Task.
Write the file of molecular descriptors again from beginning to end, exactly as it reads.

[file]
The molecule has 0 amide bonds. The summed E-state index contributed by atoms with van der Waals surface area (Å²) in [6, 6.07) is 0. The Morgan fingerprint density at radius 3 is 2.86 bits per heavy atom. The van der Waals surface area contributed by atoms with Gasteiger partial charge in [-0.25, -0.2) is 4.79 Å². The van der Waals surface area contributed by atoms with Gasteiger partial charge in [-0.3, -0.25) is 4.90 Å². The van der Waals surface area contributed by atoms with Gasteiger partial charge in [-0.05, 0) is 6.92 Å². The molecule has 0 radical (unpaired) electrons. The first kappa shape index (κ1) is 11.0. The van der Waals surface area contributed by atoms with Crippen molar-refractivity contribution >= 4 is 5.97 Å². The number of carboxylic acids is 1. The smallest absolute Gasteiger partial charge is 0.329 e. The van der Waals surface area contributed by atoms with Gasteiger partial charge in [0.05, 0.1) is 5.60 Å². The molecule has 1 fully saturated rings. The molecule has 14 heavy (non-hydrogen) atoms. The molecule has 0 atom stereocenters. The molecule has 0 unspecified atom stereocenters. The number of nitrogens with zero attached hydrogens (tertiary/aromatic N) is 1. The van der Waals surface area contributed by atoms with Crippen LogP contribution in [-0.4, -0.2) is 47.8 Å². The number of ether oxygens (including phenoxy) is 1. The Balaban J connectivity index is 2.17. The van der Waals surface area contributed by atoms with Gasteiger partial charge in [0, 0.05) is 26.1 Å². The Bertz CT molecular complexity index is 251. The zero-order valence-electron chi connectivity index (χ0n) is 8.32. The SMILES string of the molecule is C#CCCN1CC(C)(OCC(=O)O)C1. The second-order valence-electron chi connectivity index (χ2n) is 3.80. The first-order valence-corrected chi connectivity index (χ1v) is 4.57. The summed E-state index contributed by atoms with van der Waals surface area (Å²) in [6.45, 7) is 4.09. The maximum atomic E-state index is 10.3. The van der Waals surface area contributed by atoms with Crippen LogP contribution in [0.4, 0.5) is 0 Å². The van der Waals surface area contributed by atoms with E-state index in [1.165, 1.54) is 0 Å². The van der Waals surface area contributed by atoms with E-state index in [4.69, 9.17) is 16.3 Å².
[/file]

The molecule has 0 amide bonds. The summed E-state index contributed by atoms with van der Waals surface area (Å²) in [6, 6.07) is 0. The Morgan fingerprint density at radius 3 is 2.86 bits per heavy atom. The van der Waals surface area contributed by atoms with Gasteiger partial charge in [-0.25, -0.2) is 4.79 Å². The van der Waals surface area contributed by atoms with Gasteiger partial charge in [-0.3, -0.25) is 4.90 Å². The van der Waals surface area contributed by atoms with Gasteiger partial charge in [-0.05, 0) is 6.92 Å². The molecule has 0 radical (unpaired) electrons. The first kappa shape index (κ1) is 11.0. The van der Waals surface area contributed by atoms with Crippen molar-refractivity contribution >= 4 is 5.97 Å². The number of carboxylic acids is 1. The smallest absolute Gasteiger partial charge is 0.329 e. The van der Waals surface area contributed by atoms with Gasteiger partial charge in [0.05, 0.1) is 5.60 Å². The molecule has 1 fully saturated rings. The molecule has 14 heavy (non-hydrogen) atoms. The molecule has 0 atom stereocenters. The molecule has 0 unspecified atom stereocenters. The number of nitrogens with zero attached hydrogens (tertiary/aromatic N) is 1. The van der Waals surface area contributed by atoms with Crippen LogP contribution in [-0.4, -0.2) is 47.8 Å². The number of ether oxygens (including phenoxy) is 1. The Balaban J connectivity index is 2.17. The van der Waals surface area contributed by atoms with Gasteiger partial charge in [0, 0.05) is 26.1 Å². The Bertz CT molecular complexity index is 251. The zero-order valence-electron chi connectivity index (χ0n) is 8.32. The SMILES string of the molecule is C#CCCN1CC(C)(OCC(=O)O)C1. The second-order valence-electron chi connectivity index (χ2n) is 3.80. The first-order valence-corrected chi connectivity index (χ1v) is 4.57. The summed E-state index contributed by atoms with van der Waals surface area (Å²) in [6.45, 7) is 4.09. The maximum atomic E-state index is 10.3. The van der Waals surface area contributed by atoms with Crippen LogP contribution in [0.4, 0.5) is 0 Å². The van der Waals surface area contributed by atoms with E-state index in [1.165, 1.54) is 0 Å². The van der Waals surface area contributed by atoms with E-state index in [4.69, 9.17) is 16.3 Å².